Tuesday, September 27, 2005

Mayor rejects
Kahe wind farm

HECO abandons its first choice
and turns to a site in Kahuku

Hawaiian Electric Co. won't erect up to 26 electricity-generating wind turbines on the ridges behind its Kahe Power Plant after Mayor Mufi Hannemann objected to the $70 million project.

"Wind farms above Kahe Power Plant ... is just not appropriate and my administration will not support the siting of a wind farm here," the mayor said.

Hannemann said that if HECO continued with the project, the utility company would have had a zero chance of getting city permits.

"I would fight it tooth and nail," Hannemann said.

But HECO says it is exploring the mayor's suggestion that its wind farm project be relocated to Kahuku, the former site of a wind farm for about a decade beginning in the mid-1980s that was operated during much of that time by Hawaiian Electric's renewable energy arm.

"If the man says, 'No way,'" said Robbie Alm, senior vice president of public affairs, "I think it's time to move on."

HECO wanted the 300-foot-tall wind turbines to generate 39 megawatts of power on Campbell Industrial lands near Camp Timberline.

Hannemann said the project would need two city approvals: a conditional use permit for utilities installation and a public infrastructure map amendment for an energy-generation facility.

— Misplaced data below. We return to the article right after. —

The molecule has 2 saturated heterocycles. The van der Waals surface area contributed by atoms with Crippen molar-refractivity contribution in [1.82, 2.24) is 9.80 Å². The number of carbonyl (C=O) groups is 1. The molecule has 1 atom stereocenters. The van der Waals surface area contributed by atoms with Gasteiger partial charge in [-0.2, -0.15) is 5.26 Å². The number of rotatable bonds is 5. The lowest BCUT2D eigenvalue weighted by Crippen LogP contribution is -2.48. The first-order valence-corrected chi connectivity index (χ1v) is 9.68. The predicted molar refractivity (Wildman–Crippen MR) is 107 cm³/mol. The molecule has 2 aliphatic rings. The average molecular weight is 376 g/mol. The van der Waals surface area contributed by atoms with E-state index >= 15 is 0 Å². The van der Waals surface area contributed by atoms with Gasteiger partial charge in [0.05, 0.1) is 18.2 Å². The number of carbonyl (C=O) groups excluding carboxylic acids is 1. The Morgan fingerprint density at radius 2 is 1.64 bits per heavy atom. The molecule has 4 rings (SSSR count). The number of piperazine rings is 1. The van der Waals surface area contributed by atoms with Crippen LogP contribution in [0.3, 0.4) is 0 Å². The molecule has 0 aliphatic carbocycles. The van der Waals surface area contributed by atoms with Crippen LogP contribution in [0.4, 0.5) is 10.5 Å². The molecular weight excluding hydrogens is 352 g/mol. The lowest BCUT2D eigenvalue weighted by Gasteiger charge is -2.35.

Hannemann said he's not opposed to wind farming, but he's opposed to the site.

City Council Chairman Donovan Dela Cruz, whose district includes Kahuku, said that it's too soon to know the reaction of the North Shore community until HECO sits down with its residents.

"People want to how many, how big, what would be the community benefits? How does this project impact the overall county?" Dela Cruz said.

"What makes this area important is the fact of its unique history," said Shad Kane, representing the Association of Hawaiian Civic Clubs. "Because cultural concerns and cultural issues are important to the health of the Hawaiian community, it's even more important that we preserve the uniqueness of places such as this."

Kane said a community of 2,000 Hawaiians lived in ancient times and among the important features included heiau, a stone school house, stone platform or ahu for religious worship and other structures.

But he and others said that while the wind farm would not have directly affected these sites, the cultural impact would still have been significant. He said the connection between the mountains and the sea is important to Hawaiian culture.

Hannemann said the biggest obstacle to HECO developing a wind farm in Kahuku is that the military, which has a training reservation in the area, now owns the site of the old farm.

Alm and Hannemann said HECO has already begun discussions with the military, and the mayor said he would talk with Hawaii's congressional delegation to try to make it happen.

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